“Then some children were brought to Him so that He might lay His hands on them and pray; and the disciples rebuked them. But Jesus said, ‘Let the children alone, and do not hinder them from coming to Me; for the kingdom of heaven belongs to such as these.'”
If you know my husband, Marty, at all, I’m sure you’ve heard his stories of the joy bus. On a Saturday morning in 1971 a small group of teenagers from the Bear Valley Church of Christ walked up and down Wolff street in a south west neighborhood of Denver. Their purpose: to hand out invitations and talk to parents about their children riding the bus to Bible class and worship. Being a five year old boy at the time, Marty was pretty upset when his mom signed him up because Sunday mornings were for playing football in the yard and watching pro wrestling on TV. It wasn’t long though, until riding the joy bus was one of his favorite things. He fondly remembers the stories about Jesus, the Bible classes, the sermons, the songs, the ice cream, the dum-dum candy, and the very nice old people.
I can’t begin to imagine the team work involved in the bus ministries of those days. From my end, I remember my dad getting up every Sunday morning and leaving early for his route. My mom was left to get her own 4 children ready and drive separately. She also had a Bible class to prepare for many children of members, and the bus kids. I remember the row of children that sat between my mother and father during worship each week, with 2 or 3 usually on my mother’s lap. I can even remember the face of a little girl with black hair named Elizabeth, sleeping on my mother’s lap each week. Then we headed back home to wait for my dad to return for a late lunch. I wonder how many more faithful servants were involved each week in the managing of so many children. Marty remembers being picked up by Mr. Gibbs, and Mr. Woolley, among others.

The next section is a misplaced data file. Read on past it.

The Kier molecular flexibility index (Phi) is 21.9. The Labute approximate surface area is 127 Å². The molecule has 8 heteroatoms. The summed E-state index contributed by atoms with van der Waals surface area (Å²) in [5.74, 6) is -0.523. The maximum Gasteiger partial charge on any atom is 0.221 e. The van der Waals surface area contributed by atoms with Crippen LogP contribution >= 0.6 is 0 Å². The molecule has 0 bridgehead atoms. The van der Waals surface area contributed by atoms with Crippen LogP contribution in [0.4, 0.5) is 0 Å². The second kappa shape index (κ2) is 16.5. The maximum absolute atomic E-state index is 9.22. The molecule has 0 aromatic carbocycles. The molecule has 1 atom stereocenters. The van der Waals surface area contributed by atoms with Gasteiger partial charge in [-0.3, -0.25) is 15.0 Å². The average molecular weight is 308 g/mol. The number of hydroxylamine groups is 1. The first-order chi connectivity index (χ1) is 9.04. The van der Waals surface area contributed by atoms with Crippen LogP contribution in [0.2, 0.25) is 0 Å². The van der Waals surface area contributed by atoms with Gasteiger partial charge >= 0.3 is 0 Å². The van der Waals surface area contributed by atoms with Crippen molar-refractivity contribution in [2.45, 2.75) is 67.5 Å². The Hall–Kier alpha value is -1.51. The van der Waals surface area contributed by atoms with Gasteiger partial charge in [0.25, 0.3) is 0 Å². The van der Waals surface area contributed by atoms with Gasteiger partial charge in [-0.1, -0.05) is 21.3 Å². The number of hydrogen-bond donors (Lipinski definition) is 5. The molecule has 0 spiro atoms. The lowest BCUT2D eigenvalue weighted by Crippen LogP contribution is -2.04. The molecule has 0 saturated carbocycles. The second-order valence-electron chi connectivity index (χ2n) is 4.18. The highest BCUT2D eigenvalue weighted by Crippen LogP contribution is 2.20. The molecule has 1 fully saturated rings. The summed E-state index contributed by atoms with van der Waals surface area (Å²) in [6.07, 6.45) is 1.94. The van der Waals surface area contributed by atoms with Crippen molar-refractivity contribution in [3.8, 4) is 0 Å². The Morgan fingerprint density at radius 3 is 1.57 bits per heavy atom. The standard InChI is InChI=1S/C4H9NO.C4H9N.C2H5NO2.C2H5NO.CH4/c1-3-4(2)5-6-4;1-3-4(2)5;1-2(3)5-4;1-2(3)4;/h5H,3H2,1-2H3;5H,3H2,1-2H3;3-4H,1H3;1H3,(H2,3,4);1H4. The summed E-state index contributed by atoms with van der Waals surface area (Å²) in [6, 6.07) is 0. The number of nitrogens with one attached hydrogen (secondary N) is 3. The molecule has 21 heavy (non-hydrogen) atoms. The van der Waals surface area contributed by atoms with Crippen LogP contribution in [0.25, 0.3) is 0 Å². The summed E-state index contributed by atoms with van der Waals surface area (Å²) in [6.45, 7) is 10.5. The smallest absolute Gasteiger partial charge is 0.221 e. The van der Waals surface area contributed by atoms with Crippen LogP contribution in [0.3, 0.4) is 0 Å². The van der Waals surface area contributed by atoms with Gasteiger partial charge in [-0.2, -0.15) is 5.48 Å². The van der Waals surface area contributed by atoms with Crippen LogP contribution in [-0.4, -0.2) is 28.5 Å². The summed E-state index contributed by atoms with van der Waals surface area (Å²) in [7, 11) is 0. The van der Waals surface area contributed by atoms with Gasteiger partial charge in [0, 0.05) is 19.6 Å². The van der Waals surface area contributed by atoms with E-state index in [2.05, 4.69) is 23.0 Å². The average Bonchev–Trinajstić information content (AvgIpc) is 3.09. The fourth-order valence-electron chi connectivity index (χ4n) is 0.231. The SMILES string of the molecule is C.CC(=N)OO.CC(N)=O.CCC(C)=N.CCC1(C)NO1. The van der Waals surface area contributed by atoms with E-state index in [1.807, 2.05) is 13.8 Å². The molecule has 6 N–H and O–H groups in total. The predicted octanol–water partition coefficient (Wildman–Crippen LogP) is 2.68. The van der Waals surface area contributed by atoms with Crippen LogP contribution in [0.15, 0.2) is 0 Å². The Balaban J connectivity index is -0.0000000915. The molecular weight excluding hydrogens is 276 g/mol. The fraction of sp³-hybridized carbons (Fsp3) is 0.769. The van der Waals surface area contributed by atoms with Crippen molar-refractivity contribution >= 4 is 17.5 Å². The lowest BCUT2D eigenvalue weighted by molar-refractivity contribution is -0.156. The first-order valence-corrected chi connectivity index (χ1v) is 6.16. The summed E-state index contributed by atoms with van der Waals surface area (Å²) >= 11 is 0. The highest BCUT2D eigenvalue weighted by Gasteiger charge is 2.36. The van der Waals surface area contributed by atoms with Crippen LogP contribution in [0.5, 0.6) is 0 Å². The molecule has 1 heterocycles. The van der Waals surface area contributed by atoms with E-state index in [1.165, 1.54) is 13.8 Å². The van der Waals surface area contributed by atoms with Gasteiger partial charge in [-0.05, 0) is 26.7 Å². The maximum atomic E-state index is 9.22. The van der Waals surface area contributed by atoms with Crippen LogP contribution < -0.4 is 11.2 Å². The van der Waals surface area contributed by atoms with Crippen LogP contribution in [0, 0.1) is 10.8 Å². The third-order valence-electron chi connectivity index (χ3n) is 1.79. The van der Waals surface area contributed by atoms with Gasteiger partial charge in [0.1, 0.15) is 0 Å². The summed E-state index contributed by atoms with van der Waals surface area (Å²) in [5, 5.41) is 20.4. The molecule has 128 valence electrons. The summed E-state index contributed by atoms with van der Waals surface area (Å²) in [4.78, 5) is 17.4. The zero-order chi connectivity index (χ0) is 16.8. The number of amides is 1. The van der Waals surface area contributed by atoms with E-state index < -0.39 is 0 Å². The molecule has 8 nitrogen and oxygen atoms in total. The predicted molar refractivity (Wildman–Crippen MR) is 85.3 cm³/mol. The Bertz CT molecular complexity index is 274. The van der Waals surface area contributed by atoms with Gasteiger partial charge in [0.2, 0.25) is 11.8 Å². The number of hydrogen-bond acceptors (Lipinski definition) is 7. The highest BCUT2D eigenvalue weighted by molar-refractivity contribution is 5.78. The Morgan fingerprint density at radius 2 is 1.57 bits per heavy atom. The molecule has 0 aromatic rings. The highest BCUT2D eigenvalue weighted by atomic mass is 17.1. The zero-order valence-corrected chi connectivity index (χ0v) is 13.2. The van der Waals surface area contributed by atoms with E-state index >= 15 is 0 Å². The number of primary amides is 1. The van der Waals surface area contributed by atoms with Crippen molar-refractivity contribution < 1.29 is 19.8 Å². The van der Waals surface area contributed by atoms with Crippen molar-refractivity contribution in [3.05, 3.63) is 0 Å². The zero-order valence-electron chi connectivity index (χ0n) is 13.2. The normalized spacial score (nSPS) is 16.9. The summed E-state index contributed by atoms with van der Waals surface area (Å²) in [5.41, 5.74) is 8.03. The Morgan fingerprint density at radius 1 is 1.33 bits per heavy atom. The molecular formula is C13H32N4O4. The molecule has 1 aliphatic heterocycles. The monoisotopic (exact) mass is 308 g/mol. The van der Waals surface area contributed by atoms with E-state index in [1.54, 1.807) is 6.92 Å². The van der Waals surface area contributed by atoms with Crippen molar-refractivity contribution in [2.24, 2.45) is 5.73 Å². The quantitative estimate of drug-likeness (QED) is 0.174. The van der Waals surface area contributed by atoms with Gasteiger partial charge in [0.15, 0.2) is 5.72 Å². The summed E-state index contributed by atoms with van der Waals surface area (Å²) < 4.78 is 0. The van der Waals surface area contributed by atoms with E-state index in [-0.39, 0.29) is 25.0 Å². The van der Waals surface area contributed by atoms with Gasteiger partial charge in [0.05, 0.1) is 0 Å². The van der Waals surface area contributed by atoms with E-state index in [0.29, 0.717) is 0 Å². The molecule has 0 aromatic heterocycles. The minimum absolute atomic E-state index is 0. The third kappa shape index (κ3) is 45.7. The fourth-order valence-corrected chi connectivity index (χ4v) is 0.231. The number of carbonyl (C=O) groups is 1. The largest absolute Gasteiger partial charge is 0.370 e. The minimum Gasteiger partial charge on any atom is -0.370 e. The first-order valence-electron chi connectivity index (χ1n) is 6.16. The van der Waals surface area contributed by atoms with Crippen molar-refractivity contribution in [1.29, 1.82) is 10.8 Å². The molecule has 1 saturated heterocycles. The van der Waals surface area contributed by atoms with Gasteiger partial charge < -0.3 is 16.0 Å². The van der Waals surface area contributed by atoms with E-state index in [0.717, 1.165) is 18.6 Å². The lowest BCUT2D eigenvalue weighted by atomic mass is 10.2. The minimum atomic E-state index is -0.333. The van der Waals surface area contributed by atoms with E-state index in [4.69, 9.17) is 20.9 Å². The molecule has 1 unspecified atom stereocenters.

While living in Utah as a teenager I had my own “bus ministry” picking up several neighborhood children to take to Bible class and worship in our huge, silver station wagon. My father said yes when one of his original bus kids grew up and asked his permission to marry me. And Marty and I were able to work a bus ministry in Lindsay, OK in 1989. When Marty was still attending the Denver schools, he often met friends that also were picked up by the Bear Valley joy bus, and at OC we had many friends that, like Marty’s family, were converted through bus ministries all over the country.
Our family owes a tremendous amount of gratitude to those hard-working bus ministers of the past. The number of souls that came to know the Lord from that work will never be known until eternity. However, I am thankful to know a small portion of some of the fruit produced by a simple invitation to a 5 year old boy while playing in his yard in a neighborhood in Denver in 1971.
I understand, sadly, that for numerous reasons in our day and time the model of the bus ministry isn’t something that can always work anymore. We should continue to revive the spirit of the joy bus in our work with children and families in our churches and communities. Marty and I try to to respect the legacy of the bus ministry as we go about our work from day to day, trying to help strengthen families and love children. I’m sure you have done the same. There must be countless more stories of the joy bus ministry and its influence on eternity. I would love to hear yours.
By Alethea Trujillo
Alethea Trujillo is a faithful follower, retired homeschool teacher of three, soon to be first time grandmother, and wife of Marty – the preaching minister at Pleasant Valley Church of Christ in Bellvue, CO.